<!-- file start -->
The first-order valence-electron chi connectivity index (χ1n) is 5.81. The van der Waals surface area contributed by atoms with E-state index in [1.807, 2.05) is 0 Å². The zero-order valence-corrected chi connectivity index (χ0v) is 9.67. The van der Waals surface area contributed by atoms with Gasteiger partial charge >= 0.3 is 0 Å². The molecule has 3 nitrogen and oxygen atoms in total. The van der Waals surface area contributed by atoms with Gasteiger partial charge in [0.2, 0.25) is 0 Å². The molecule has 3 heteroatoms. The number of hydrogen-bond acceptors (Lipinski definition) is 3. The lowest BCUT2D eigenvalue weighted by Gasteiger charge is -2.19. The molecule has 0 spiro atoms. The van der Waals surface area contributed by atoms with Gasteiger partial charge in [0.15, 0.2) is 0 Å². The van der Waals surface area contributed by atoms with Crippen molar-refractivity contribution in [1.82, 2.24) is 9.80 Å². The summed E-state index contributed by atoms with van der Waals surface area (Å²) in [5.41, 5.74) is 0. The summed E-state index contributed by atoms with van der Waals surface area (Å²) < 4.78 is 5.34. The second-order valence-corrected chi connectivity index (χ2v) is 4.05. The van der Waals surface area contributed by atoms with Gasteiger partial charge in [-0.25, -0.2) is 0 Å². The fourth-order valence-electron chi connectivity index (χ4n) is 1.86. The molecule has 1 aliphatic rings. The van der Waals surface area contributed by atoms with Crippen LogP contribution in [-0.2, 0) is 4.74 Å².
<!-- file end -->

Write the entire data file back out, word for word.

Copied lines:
The first-order valence-electron chi connectivity index (χ1n) is 5.81. The van der Waals surface area contributed by atoms with E-state index in [1.807, 2.05) is 0 Å². The zero-order valence-corrected chi connectivity index (χ0v) is 9.67. The van der Waals surface area contributed by atoms with Gasteiger partial charge >= 0.3 is 0 Å². The molecule has 3 nitrogen and oxygen atoms in total. The van der Waals surface area contributed by atoms with Gasteiger partial charge in [0.2, 0.25) is 0 Å². The molecule has 3 heteroatoms. The number of hydrogen-bond acceptors (Lipinski definition) is 3. The lowest BCUT2D eigenvalue weighted by Gasteiger charge is -2.19. The molecule has 0 spiro atoms. The van der Waals surface area contributed by atoms with Gasteiger partial charge in [0.15, 0.2) is 0 Å². The van der Waals surface area contributed by atoms with Crippen molar-refractivity contribution in [1.82, 2.24) is 9.80 Å². The summed E-state index contributed by atoms with van der Waals surface area (Å²) in [5.41, 5.74) is 0. The summed E-state index contributed by atoms with van der Waals surface area (Å²) < 4.78 is 5.34. The second-order valence-corrected chi connectivity index (χ2v) is 4.05. The van der Waals surface area contributed by atoms with Gasteiger partial charge in [-0.25, -0.2) is 0 Å². The fourth-order valence-electron chi connectivity index (χ4n) is 1.86. The molecule has 1 aliphatic rings. The van der Waals surface area contributed by atoms with Crippen LogP contribution in [-0.2, 0) is 4.74 Å².